Chord Progression Theory

Guitar You're playing piano and wondering to yourself "what can this chord lead to next?" Well, that's where chord progression theory comes in. It'll help you realize which options you have next when you are improvising or composing.

Due to the popularity of the list of chord progressions, I decided to come up with a theory behind the chord progressions which allows greater freedom that I believe when utilizing chord progressions.

Chord Progression Theory
  • The I chord can go to any chord, but commonly goes to the IV or V chord.
  • The ii chord leads to the IV, V, V7, or I chord.
  • The iii chord leads to the IV chord.
  • The IV chord leads to V7, I, or V chord.
  • The V chord leads to the I, IV, or vi chord.
  • The vi chord leads to IV, ii or V chord.
  • The viiĀ° chord leads to I, or iii chord.

I hope the above chord progression theory helps you in your composing. Again, it's based on numerous popular chord progressions found in this list.List of Chord Progression.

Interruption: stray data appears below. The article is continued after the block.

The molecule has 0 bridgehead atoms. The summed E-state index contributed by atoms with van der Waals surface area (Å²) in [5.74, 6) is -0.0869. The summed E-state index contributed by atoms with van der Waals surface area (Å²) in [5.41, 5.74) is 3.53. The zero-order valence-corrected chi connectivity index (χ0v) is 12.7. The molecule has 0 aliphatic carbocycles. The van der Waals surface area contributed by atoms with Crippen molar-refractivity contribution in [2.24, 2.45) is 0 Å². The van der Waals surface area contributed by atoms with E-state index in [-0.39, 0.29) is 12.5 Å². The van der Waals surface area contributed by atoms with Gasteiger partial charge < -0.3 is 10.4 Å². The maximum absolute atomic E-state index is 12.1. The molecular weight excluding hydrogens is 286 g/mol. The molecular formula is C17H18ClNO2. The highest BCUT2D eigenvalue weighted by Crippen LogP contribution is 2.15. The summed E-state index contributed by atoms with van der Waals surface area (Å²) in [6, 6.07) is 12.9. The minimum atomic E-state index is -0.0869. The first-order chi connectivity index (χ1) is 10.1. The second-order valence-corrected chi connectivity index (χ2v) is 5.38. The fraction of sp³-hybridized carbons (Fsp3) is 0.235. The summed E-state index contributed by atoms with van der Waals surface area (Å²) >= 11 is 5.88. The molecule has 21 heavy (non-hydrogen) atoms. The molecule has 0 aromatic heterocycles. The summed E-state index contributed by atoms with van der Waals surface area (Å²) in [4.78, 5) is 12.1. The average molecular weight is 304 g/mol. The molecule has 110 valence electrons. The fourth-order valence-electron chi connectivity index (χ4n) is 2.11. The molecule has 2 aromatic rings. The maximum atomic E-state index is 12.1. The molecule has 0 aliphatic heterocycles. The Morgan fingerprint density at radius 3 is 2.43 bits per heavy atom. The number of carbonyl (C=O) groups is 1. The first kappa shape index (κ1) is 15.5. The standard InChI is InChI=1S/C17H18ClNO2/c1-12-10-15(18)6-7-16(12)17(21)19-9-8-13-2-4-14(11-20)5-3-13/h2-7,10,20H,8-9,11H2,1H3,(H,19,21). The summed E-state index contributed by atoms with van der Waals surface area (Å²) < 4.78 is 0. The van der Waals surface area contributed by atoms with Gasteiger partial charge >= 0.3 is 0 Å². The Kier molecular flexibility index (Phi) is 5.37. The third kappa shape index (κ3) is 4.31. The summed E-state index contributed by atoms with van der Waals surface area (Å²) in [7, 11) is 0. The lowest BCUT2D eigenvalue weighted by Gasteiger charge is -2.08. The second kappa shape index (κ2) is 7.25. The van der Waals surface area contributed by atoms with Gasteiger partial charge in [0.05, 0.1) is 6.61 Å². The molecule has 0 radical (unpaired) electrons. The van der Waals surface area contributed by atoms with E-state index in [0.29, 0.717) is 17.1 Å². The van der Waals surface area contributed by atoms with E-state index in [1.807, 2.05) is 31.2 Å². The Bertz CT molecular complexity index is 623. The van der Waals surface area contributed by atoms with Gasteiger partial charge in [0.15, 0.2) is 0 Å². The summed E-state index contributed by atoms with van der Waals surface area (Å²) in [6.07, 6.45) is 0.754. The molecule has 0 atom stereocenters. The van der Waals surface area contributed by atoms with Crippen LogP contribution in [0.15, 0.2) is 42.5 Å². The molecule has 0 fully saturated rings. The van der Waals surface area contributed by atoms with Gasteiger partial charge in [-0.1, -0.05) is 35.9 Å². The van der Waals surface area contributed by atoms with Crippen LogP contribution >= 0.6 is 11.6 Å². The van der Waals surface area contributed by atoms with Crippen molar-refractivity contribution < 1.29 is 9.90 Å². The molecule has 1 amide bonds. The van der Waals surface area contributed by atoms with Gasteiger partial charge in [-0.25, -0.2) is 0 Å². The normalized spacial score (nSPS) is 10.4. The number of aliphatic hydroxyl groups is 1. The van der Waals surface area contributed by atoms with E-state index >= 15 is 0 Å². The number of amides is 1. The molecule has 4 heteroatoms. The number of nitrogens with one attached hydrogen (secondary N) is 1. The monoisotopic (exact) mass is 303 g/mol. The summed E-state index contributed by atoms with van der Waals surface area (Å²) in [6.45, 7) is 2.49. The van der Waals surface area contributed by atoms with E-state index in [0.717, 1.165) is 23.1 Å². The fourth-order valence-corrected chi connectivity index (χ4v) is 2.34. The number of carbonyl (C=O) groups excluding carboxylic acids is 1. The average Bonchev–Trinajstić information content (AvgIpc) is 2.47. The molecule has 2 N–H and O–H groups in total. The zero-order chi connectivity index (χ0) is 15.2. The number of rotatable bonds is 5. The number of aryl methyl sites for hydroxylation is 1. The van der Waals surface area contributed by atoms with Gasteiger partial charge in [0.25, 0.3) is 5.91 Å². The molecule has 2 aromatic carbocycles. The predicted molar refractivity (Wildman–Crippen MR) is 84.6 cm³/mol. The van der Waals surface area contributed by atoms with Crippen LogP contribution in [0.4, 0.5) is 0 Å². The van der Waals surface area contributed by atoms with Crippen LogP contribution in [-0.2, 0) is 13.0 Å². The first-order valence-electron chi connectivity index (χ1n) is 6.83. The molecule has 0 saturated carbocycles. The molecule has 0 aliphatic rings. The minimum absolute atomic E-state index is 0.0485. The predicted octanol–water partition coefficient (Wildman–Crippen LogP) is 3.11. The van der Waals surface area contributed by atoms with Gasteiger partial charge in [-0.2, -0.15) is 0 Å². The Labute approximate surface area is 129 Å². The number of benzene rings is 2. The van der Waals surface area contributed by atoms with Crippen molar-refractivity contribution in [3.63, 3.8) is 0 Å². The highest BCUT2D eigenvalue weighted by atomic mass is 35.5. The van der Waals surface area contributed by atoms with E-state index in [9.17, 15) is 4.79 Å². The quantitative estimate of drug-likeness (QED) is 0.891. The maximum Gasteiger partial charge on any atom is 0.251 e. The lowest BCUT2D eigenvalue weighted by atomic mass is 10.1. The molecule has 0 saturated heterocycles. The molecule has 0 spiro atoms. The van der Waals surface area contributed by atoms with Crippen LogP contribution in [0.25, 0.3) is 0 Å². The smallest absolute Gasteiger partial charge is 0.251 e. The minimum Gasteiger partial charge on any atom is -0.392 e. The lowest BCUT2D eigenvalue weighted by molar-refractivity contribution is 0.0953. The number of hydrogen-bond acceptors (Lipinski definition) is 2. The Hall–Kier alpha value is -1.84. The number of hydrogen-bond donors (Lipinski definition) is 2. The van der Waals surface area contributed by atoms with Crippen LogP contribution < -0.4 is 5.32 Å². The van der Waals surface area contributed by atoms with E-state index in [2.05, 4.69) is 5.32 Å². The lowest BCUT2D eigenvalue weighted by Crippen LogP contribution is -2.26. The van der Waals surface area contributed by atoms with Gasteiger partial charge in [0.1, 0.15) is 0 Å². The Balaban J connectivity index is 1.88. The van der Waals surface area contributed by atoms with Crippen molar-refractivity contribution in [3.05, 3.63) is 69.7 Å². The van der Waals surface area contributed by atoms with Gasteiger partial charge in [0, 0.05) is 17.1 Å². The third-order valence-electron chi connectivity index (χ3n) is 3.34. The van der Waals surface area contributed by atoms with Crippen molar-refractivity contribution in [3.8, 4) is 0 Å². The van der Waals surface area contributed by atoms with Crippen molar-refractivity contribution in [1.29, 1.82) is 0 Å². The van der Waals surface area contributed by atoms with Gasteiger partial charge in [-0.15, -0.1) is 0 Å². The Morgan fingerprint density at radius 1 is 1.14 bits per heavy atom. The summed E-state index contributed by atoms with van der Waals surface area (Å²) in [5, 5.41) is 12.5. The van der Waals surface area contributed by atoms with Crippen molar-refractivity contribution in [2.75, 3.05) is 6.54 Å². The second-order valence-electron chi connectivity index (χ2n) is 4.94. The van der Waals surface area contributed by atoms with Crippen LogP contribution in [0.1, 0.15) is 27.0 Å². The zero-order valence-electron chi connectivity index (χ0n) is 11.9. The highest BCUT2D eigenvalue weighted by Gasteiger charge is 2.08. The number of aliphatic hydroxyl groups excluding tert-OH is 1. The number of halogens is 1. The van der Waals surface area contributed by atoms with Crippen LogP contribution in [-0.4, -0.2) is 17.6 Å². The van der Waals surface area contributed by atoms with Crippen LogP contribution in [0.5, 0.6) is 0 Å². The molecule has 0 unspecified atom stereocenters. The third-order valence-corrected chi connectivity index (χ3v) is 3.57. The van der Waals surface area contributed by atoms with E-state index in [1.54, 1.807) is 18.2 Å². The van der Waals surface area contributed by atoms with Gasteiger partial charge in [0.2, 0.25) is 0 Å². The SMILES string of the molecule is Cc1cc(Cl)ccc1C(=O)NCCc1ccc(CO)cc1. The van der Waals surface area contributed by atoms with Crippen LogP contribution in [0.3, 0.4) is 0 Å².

If you take the time to memorize this list, I believe that you will be able to come up with chord progressions on the fly. Of course, once you attain enough skill, you'll be able to create your own chord progressions that do not hold to any rules. But a foundation will help you if you're a beginner.

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Chord Progression List - Extensive

Learn common chord progression with lists of two chords, three chords, four chords, five chords and six chords. The list of chord progressions below will help generate ideas for song compositions.

If you are confused by the Roman numeral notation, click Roman Numerals and How to Play a Chord to learn more about them or you can find their definitions online.

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